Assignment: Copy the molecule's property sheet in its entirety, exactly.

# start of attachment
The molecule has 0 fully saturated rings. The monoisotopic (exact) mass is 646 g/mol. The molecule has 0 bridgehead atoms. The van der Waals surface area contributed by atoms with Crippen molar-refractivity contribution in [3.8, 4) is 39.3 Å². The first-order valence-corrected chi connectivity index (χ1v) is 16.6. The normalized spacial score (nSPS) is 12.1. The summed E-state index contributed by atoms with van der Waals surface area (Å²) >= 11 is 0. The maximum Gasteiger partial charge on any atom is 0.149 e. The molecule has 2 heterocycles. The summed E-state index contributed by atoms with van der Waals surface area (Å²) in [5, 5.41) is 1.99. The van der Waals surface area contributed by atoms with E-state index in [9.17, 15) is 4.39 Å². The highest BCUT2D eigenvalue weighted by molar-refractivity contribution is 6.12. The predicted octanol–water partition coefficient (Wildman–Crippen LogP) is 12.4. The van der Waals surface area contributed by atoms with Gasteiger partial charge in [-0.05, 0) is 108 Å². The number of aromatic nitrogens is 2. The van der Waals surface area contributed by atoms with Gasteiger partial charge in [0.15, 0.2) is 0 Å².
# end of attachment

The molecule has 0 fully saturated rings. The monoisotopic (exact) mass is 646 g/mol. The molecule has 0 bridgehead atoms. The van der Waals surface area contributed by atoms with Crippen molar-refractivity contribution in [3.8, 4) is 39.3 Å². The first-order valence-corrected chi connectivity index (χ1v) is 16.6. The normalized spacial score (nSPS) is 12.1. The summed E-state index contributed by atoms with van der Waals surface area (Å²) >= 11 is 0. The maximum Gasteiger partial charge on any atom is 0.149 e. The molecule has 2 heterocycles. The summed E-state index contributed by atoms with van der Waals surface area (Å²) in [5, 5.41) is 1.99. The van der Waals surface area contributed by atoms with E-state index in [9.17, 15) is 4.39 Å². The highest BCUT2D eigenvalue weighted by molar-refractivity contribution is 6.12. The predicted octanol–water partition coefficient (Wildman–Crippen LogP) is 12.4. The van der Waals surface area contributed by atoms with Gasteiger partial charge in [-0.05, 0) is 108 Å². The number of aromatic nitrogens is 2. The van der Waals surface area contributed by atoms with Gasteiger partial charge in [0.15, 0.2) is 0 Å².